26M & 24F | Visa 189 or 190 | Considering migration to AUS | Questions & Background!

Hi everyone! Would just like to ask for tips and advice for me and my girlfriend's current situation regarding the possibility of migrating to Australia in the near future. We've been researching for a few weeks now and we've tried to learn as much as we could but understandably there are some things that aren't as clearly laid out online. Been reading forums and watching YouTube vlogs as well.

Main reasons:

  • Better quality of life for us and our future family; getting very tired of the local political and socio-economical climate here in the PH
  • More relaxed lifestyle (as much as we love our jobs/company, can't deny that it gets very draining)
  • Starting anew, new beginning for us and our future family; some days it's difficult to think about a future here in the PH
  • We both feel strongly that we would want to get married to each other in the near future
  • Strongly considering having our respective immediate family members (2 parents + 1 sibling/ea) migrate through skilled or family/dependent visas in the mid-far future (w/e applies)

Common Details Between Us

  • Timeline for Migration: Maybe in 2-3 years (need to save pa, but not past the 33 y/o mark sana!)
  • Closest Occupation to ANZSCO List: Corporate Services Manager (132111) -- currently only on the list for Visa 190 (but not 189)
  • Relationship: In a relationship for ~3 and a half years
  • Company and Work: We both work for the same American tech start up and have held similar positions albeit in different departments, I have 1 more year of experience (different departments). Our skills and experience revolve are closest to that of the 'Corporate Services Manager'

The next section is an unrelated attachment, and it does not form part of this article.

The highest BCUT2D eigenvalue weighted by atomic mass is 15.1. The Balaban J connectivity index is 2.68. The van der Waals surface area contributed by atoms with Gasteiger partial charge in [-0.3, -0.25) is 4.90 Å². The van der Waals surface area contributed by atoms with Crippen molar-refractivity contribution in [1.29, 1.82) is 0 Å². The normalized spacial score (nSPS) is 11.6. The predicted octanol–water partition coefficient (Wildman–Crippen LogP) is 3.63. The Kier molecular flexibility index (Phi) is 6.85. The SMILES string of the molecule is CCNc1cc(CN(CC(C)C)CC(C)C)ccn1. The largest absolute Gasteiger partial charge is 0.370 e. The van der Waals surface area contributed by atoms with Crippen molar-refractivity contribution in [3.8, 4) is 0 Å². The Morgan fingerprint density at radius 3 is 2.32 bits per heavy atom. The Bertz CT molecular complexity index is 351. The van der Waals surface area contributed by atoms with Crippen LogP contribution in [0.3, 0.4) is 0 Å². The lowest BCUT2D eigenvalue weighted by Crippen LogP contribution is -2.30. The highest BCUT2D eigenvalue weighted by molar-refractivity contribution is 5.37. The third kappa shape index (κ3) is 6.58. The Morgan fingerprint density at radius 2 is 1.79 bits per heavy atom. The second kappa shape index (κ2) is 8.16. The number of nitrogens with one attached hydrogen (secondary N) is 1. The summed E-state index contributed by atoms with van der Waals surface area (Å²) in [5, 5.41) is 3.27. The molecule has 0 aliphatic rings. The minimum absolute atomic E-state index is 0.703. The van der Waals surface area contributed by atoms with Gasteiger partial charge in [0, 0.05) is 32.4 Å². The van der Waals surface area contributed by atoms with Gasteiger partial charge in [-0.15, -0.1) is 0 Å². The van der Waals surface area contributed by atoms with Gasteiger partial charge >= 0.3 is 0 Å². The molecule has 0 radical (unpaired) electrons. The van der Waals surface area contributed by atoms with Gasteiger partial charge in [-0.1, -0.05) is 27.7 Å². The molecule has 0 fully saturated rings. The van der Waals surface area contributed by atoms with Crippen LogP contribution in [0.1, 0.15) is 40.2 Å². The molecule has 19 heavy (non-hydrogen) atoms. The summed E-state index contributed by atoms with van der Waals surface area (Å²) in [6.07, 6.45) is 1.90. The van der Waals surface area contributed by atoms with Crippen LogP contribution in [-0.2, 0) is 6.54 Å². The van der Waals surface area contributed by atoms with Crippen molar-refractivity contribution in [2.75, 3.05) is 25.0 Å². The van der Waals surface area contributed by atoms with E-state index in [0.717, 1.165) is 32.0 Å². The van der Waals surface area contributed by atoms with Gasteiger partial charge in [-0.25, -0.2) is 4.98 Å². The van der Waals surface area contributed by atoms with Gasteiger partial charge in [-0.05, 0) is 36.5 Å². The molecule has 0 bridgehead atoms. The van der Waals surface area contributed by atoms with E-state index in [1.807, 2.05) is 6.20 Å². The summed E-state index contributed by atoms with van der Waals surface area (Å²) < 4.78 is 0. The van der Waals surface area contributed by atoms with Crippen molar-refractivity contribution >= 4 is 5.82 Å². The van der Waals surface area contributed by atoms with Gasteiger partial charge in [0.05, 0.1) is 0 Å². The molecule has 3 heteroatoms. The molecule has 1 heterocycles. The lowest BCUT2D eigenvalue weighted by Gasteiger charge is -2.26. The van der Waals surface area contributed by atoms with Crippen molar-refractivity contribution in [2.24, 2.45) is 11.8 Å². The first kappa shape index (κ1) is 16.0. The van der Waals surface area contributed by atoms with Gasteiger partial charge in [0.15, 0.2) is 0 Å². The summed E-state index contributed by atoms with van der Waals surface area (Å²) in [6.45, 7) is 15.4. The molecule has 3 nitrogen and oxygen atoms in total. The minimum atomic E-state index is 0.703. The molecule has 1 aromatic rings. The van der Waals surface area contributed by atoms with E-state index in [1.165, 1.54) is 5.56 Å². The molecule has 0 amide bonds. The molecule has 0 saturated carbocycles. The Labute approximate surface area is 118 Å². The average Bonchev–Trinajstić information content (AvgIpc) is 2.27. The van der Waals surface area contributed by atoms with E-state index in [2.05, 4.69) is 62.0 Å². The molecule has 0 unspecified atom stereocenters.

• NOTE: Management Consultant (224711) is also a close category to what we do and is eligible for Visa 189, but neither of us have officially held a 'Consultant' title.
  • Education: Both of us have Bachelor's Degrees from Top Universities (Marketing and Economics respectively)

  • English: Conservatively, maybe 'Proficient English'?. Chance for 'Superior English' maybe if we tried hard enough + got lucky hehe
  • Generally concerned that our occupation/skillset may be too "general"? At least compared to more specialized/specific occupations such as Medical, Accountancy, Law, Engineering, IT, etc. -- worried this might hurt our chances as our occupations may not be as in-demand..
  • Neither of us have work experience directly related to our respective Bachelor's Degrees (Marketing and Economics) outside of 2 short internships for me